This was a really beautifully-realized world, populated with interesting individuals. Even the bad guys were fascinating and nuanced. If I had any complaints, I have to say the story was a little bit on the long side and I was somewhat disappointed it wasn't nicely wrapped-up after this volume. Also there seemed to be far too many shifters for the human population not to be completely aware of them. And I won't get into the biological issues of inter-species mating (if two animals - or plants! - can successfully mate, they're the same species!). The definition of a species is that it can't mate outside it's own species. Since this is paranormal, pretty much anything goes, but I always think it would be nice to have some sort of rationale behind it, no matter how hazy!

Like I said, not a fan of series, but I'd read volume two and follow this series if it maintained (as opposed to tainted) the high standards set in this novel. I'd even buy this volume in hardback just to have it on my shelf, so hopefully I don't have to spell out that I fully recommend this. It's one of the best books I've ever read and unquestionably the best novel I've read this year.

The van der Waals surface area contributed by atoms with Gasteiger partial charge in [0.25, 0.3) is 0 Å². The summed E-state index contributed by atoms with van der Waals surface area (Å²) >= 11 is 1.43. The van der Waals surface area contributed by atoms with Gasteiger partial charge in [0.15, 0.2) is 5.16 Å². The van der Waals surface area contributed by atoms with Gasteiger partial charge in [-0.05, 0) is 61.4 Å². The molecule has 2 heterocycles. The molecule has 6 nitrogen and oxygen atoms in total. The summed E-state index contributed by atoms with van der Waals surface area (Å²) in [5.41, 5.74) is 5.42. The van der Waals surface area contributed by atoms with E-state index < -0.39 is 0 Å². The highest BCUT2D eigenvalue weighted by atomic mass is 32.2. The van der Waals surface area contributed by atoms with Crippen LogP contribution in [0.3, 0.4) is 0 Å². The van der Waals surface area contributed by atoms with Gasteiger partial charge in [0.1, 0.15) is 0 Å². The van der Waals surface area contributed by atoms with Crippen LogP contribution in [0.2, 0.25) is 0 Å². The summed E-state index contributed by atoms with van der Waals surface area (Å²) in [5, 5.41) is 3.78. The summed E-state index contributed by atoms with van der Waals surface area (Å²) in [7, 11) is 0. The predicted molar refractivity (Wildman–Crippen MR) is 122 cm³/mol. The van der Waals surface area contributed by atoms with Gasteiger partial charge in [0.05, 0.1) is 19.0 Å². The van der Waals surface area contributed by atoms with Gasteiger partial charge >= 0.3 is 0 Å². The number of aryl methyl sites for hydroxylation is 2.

Sunday, March 18, 2018

Little Pierrot Amongst the Stars by Alberto Varanda

Rating: WARTY!

This is from an advance review copy for which I thank the publisher.

I reviewed Little Pierrot Get the Moon favorably back in August of 2017, but I cannot say the same for this volume. It's in the same format, comprised of sepia-toned sketches that are, in this case very disjointed, more-so than in the first volume. Many of them made no sense to me. Some of them seemed like a response to something which had gone before, but which wasn't included in the book! Nearly all of them were not interesting or amusing. The artwork was of the same high standard, but overall, this seemed like a completely different book compared with the first one I reviewed. Of course, it is a different book, but it's so different that it seemed totally unrelated to the first book.